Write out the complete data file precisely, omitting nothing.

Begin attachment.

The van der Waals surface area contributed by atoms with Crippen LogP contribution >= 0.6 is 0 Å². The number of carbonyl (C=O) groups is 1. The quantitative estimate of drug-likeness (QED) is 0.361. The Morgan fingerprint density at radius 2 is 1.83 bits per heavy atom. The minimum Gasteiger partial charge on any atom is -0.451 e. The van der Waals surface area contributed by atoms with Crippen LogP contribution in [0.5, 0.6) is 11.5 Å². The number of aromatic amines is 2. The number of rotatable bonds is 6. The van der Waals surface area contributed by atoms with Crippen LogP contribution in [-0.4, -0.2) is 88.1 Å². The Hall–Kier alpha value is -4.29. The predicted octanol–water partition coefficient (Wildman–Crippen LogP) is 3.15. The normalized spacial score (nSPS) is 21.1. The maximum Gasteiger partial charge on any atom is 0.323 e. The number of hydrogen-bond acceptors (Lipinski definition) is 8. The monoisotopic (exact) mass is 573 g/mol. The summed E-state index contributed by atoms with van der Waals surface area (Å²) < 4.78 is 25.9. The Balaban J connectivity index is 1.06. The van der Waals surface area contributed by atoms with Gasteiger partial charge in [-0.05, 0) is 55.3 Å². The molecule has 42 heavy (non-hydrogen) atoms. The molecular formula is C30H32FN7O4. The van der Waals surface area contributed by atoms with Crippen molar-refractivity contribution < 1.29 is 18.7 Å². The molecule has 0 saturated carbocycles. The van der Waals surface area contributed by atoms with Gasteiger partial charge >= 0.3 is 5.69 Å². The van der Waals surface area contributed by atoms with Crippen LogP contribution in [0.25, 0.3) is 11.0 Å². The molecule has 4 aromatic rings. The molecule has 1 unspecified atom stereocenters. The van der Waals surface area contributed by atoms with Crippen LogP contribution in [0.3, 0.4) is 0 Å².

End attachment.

The van der Waals surface area contributed by atoms with Crippen LogP contribution >= 0.6 is 0 Å². The number of carbonyl (C=O) groups is 1. The quantitative estimate of drug-likeness (QED) is 0.361. The Morgan fingerprint density at radius 2 is 1.83 bits per heavy atom. The minimum Gasteiger partial charge on any atom is -0.451 e. The van der Waals surface area contributed by atoms with Crippen LogP contribution in [0.5, 0.6) is 11.5 Å². The number of aromatic amines is 2. The number of rotatable bonds is 6. The van der Waals surface area contributed by atoms with Crippen LogP contribution in [-0.4, -0.2) is 88.1 Å². The Hall–Kier alpha value is -4.29. The predicted octanol–water partition coefficient (Wildman–Crippen LogP) is 3.15. The normalized spacial score (nSPS) is 21.1. The maximum Gasteiger partial charge on any atom is 0.323 e. The number of hydrogen-bond acceptors (Lipinski definition) is 8. The monoisotopic (exact) mass is 573 g/mol. The summed E-state index contributed by atoms with van der Waals surface area (Å²) < 4.78 is 25.9. The Balaban J connectivity index is 1.06. The van der Waals surface area contributed by atoms with Gasteiger partial charge in [-0.05, 0) is 55.3 Å². The molecule has 42 heavy (non-hydrogen) atoms. The molecular formula is C30H32FN7O4. The van der Waals surface area contributed by atoms with Crippen molar-refractivity contribution < 1.29 is 18.7 Å². The molecule has 0 saturated carbocycles. The van der Waals surface area contributed by atoms with Gasteiger partial charge >= 0.3 is 5.69 Å². The van der Waals surface area contributed by atoms with Crippen LogP contribution in [0.25, 0.3) is 11.0 Å². The molecule has 4 aromatic rings. The molecule has 1 unspecified atom stereocenters. The van der Waals surface area contributed by atoms with Crippen LogP contribution in [0.3, 0.4) is 0 Å².